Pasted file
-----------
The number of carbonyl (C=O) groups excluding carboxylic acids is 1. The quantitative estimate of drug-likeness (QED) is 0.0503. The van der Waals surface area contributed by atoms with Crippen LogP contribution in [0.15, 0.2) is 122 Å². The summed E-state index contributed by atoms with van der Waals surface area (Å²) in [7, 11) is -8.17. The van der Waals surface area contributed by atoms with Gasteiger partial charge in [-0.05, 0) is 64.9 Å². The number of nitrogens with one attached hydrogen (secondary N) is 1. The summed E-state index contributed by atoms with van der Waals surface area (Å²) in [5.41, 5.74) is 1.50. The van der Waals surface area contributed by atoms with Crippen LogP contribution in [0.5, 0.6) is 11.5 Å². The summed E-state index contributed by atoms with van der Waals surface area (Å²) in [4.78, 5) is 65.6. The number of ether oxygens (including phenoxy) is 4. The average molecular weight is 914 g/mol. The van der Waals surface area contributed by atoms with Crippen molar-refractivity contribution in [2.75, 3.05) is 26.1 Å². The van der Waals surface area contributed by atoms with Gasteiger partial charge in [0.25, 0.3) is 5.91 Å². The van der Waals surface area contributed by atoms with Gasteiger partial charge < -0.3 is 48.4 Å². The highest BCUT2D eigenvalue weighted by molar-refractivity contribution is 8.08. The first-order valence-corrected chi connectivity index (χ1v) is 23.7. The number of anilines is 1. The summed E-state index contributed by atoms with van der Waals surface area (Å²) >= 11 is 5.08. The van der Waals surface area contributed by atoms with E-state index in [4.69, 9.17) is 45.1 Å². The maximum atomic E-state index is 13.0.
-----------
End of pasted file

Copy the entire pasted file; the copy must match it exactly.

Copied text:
The number of carbonyl (C=O) groups excluding carboxylic acids is 1. The quantitative estimate of drug-likeness (QED) is 0.0503. The van der Waals surface area contributed by atoms with Crippen LogP contribution in [0.15, 0.2) is 122 Å². The summed E-state index contributed by atoms with van der Waals surface area (Å²) in [7, 11) is -8.17. The van der Waals surface area contributed by atoms with Gasteiger partial charge in [-0.05, 0) is 64.9 Å². The number of nitrogens with one attached hydrogen (secondary N) is 1. The summed E-state index contributed by atoms with van der Waals surface area (Å²) in [5.41, 5.74) is 1.50. The van der Waals surface area contributed by atoms with Crippen LogP contribution in [0.5, 0.6) is 11.5 Å². The summed E-state index contributed by atoms with van der Waals surface area (Å²) in [4.78, 5) is 65.6. The number of ether oxygens (including phenoxy) is 4. The average molecular weight is 914 g/mol. The van der Waals surface area contributed by atoms with Crippen molar-refractivity contribution in [2.75, 3.05) is 26.1 Å². The van der Waals surface area contributed by atoms with Gasteiger partial charge in [0.25, 0.3) is 5.91 Å². The van der Waals surface area contributed by atoms with Gasteiger partial charge < -0.3 is 48.4 Å². The highest BCUT2D eigenvalue weighted by molar-refractivity contribution is 8.08. The first-order valence-corrected chi connectivity index (χ1v) is 23.7. The number of anilines is 1. The summed E-state index contributed by atoms with van der Waals surface area (Å²) >= 11 is 5.08. The van der Waals surface area contributed by atoms with E-state index in [4.69, 9.17) is 45.1 Å². The maximum atomic E-state index is 13.0.